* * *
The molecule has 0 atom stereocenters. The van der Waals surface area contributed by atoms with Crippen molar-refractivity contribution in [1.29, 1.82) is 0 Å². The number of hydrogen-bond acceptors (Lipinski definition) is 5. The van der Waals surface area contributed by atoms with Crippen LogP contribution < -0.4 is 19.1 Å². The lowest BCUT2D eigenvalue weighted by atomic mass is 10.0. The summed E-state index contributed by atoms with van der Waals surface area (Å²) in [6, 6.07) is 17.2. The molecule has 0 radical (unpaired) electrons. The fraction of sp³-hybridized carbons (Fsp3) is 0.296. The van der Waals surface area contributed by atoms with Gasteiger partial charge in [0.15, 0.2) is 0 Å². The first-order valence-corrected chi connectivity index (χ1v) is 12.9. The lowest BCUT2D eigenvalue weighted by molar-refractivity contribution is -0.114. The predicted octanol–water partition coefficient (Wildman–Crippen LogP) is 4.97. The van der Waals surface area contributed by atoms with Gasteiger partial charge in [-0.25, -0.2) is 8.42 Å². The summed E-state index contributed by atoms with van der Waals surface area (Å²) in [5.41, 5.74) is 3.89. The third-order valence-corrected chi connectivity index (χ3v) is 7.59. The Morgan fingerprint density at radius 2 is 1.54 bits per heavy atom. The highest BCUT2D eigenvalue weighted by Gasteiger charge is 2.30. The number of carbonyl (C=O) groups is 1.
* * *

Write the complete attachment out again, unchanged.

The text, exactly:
The molecule has 0 atom stereocenters. The van der Waals surface area contributed by atoms with Crippen molar-refractivity contribution in [1.29, 1.82) is 0 Å². The number of hydrogen-bond acceptors (Lipinski definition) is 5. The van der Waals surface area contributed by atoms with Crippen LogP contribution < -0.4 is 19.1 Å². The lowest BCUT2D eigenvalue weighted by atomic mass is 10.0. The summed E-state index contributed by atoms with van der Waals surface area (Å²) in [6, 6.07) is 17.2. The molecule has 0 radical (unpaired) electrons. The fraction of sp³-hybridized carbons (Fsp3) is 0.296. The van der Waals surface area contributed by atoms with Gasteiger partial charge in [0.15, 0.2) is 0 Å². The first-order valence-corrected chi connectivity index (χ1v) is 12.9. The lowest BCUT2D eigenvalue weighted by molar-refractivity contribution is -0.114. The predicted octanol–water partition coefficient (Wildman–Crippen LogP) is 4.97. The van der Waals surface area contributed by atoms with Gasteiger partial charge in [-0.25, -0.2) is 8.42 Å². The summed E-state index contributed by atoms with van der Waals surface area (Å²) in [5.41, 5.74) is 3.89. The third-order valence-corrected chi connectivity index (χ3v) is 7.59. The Morgan fingerprint density at radius 2 is 1.54 bits per heavy atom. The highest BCUT2D eigenvalue weighted by Gasteiger charge is 2.30. The number of carbonyl (C=O) groups is 1.